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Self-Regulatory Organizations; NYSE Arca, Inc.; Notice of Filing of Proposed Rule Change Relating to NYSE Arca Equities Rule 7.10 Governing Clearly Erroneous Executions

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Start Preamble April 28, 2009.

Pursuant to Section 19(b)(1) of the Securities Exchange Act of 1934 (“Act”) [1] and Rule 19b-4 thereunder,[2] notice is hereby given that on April 27, 2009, NYSE Arca, Inc. (“NYSE Arca” or the “Exchange”) filed with the Securities and Exchange Commission (“Commission”) the proposed rule change as described in Items I, II, and III below, which Items have been prepared by the Exchange. The Commission is publishing this notice to solicit comments on the proposed rule change from interested persons.

I. Self-Regulatory Organization's Statement of the Terms of Substance of the Proposed Rule Change

The Exchange proposes to amend NYSE Arca Equities Rule 7.10 governing clearly erroneous executions. The text of the proposed rule change is attached as Exhibit 5 to the 19b-4 form. A copy of this filing is available on the Exchange's Web site at www.nyse.com, at the Exchange's principal office and at the Commission's Public Reference Room.

II. Self-Regulatory Organization's Statement of the Purpose of, and Statutory Basis for, the Proposed Rule Change

In its filing with the Commission, the self-regulatory organization included statements concerning the purpose of, and basis for, the proposed rule change and discussed any comments it received on the proposed rule change. The text of those statements may be examined at the places specified in Item IV below. The Exchange has prepared summaries, set forth in sections A, B, and C below, of the most significant parts of such statements.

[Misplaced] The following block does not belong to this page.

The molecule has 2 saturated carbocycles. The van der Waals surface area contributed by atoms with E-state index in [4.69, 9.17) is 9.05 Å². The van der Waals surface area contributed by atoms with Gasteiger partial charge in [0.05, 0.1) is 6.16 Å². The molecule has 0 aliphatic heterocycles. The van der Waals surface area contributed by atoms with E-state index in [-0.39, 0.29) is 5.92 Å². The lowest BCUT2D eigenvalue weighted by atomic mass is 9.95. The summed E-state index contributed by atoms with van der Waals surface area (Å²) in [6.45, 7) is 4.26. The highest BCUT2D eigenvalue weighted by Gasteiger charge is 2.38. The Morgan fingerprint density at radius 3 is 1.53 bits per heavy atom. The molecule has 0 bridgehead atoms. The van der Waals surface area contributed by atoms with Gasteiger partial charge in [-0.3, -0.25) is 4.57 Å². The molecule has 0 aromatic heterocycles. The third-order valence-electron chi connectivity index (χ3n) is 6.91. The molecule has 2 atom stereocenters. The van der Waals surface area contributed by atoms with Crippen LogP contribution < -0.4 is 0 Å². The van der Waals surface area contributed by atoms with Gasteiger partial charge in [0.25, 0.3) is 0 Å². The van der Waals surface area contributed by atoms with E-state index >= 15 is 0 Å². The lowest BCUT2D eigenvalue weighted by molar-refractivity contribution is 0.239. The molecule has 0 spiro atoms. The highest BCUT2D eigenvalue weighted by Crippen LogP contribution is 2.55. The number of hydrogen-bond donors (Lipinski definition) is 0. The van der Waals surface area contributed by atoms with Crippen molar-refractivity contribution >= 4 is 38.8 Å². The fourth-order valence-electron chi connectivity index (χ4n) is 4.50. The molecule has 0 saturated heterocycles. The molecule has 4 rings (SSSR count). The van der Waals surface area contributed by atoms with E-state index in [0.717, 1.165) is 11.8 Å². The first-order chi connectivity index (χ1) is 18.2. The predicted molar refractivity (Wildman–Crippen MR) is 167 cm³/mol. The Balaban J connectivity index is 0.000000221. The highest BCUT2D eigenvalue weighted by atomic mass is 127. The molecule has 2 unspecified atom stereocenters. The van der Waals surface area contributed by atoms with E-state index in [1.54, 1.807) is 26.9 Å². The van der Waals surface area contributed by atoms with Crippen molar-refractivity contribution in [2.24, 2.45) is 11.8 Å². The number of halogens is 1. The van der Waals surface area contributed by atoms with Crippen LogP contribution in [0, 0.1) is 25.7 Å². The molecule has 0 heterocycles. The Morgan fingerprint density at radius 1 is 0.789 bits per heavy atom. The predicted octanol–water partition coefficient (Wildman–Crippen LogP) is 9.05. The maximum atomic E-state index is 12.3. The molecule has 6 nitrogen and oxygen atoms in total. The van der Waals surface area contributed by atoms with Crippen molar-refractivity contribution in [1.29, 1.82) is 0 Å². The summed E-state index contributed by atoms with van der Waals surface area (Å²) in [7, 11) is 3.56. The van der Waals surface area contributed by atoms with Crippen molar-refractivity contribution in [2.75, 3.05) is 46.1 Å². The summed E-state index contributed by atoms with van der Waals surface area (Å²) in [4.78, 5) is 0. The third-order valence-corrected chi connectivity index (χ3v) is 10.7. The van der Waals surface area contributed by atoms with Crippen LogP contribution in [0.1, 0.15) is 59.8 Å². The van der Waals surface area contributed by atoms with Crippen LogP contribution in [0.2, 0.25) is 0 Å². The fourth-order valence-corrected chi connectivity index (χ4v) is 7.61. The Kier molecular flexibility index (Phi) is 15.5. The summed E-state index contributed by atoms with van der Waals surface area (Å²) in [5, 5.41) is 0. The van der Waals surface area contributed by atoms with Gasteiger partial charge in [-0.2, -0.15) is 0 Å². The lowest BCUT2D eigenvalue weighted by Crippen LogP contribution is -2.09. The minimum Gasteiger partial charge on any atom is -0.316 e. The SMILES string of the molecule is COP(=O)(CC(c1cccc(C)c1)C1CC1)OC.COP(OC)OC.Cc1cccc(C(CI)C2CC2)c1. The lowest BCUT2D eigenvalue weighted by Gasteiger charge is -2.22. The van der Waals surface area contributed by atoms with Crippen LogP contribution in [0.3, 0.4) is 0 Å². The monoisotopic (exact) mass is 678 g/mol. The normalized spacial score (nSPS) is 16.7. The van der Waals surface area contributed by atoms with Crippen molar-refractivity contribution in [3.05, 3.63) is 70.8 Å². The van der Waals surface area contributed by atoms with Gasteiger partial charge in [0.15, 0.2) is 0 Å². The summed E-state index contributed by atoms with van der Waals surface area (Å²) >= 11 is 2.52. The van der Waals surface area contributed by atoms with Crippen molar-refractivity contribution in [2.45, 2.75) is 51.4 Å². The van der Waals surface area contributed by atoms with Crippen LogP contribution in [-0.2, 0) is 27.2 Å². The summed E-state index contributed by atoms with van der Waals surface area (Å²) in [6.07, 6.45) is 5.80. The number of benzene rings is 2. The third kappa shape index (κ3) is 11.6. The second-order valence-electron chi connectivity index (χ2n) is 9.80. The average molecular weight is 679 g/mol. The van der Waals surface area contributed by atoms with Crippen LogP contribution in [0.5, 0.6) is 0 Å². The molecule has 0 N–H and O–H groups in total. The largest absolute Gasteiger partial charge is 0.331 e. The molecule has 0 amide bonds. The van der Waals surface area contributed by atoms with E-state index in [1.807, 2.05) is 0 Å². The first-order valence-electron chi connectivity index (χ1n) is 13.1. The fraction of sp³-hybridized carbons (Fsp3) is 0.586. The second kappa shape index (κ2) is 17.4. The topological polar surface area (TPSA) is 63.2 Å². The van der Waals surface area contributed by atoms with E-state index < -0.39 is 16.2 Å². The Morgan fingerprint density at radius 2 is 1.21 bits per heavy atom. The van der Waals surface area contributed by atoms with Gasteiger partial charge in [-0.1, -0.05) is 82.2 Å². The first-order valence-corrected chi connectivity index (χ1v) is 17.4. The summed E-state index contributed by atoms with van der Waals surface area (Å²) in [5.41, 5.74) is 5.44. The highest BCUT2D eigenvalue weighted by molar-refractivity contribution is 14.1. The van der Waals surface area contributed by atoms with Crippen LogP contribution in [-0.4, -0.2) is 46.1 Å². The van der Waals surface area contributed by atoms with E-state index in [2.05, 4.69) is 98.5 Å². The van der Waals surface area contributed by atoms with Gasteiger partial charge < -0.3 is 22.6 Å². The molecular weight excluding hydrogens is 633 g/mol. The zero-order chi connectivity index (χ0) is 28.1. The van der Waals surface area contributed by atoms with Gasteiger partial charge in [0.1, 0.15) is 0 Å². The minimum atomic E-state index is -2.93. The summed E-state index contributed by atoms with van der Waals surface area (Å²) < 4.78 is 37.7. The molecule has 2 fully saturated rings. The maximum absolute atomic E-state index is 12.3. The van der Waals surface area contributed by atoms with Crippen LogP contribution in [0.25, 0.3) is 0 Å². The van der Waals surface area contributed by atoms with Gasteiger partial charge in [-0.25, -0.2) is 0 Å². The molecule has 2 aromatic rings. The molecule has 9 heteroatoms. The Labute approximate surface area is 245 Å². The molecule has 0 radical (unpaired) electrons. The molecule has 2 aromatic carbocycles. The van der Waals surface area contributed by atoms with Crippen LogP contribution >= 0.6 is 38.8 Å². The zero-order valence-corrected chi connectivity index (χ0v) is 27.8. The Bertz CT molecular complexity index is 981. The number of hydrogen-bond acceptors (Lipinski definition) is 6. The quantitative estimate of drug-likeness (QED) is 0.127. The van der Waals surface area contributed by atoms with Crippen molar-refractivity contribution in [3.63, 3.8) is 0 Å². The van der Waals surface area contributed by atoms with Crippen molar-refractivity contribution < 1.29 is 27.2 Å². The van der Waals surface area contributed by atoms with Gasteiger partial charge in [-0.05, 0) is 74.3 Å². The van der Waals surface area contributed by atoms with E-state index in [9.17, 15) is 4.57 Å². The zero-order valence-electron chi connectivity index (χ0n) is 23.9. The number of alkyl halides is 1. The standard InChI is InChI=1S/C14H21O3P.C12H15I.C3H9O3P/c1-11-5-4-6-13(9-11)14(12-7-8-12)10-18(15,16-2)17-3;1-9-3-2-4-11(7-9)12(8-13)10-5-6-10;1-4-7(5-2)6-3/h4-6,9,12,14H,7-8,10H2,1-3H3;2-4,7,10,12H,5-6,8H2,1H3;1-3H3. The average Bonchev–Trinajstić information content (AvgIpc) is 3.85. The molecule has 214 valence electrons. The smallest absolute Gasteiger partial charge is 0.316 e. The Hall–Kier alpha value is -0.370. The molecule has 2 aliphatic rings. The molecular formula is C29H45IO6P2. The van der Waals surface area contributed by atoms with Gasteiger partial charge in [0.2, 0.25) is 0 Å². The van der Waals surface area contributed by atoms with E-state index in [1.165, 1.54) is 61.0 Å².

A. Self-Regulatory Organization's Statement of the Purpose of, and Statutory Basis for, the Proposed Rule Change

1. Purpose

The Exchange proposes to amend NYSE Arca Rule 7.10 in order to improve the Exchange's rule regarding clearly erroneous executions. The proposed changes are part of a market-wide effort designed to provide transparency and finality with respect to clearly erroneous executions. This effort seeks to achieve consistent results for participants across U.S. equities exchanges while maintaining a fair and orderly market, protecting investors and protecting the public interest. The proposed changes are more fully discussed below.

Definition

The Exchange will maintain the meaning of the definition of a clearly erroneous execution, but proposes to add clarifying language with respect to cancelled trades. The proposed change identifies that a transaction made in clearly erroneous error and agreed to be canceled by both parties or determined by the Corporation to be clearly erroneous will be removed “from the Consolidated Tape.” [3] A trade will only be removed from the Consolidated Tape when the determination is deemed final and any applicable appeals have been exhausted.

ETP Holder Initiated Review Requests

The Exchange proposes to amend NYSE Arca Rule 7.10(b) to update the procedures for requesting a review of a clearly erroneous transaction. First, the proposed rule would require that requests for review be made only by electronic mail (“email”) or other electronic means specified from time to time by the Exchange. Under the current policy the Exchange also allows requests to be made via telephone and facsimile. Requiring requests for review to be made via email creates a standard format that can easily be logged and tracked. The Exchange will publish the email address or other electronic means to be used for all clearly erroneous filings in a circular distributed to Equity Trading Permit (“ETP”) Holders.[4]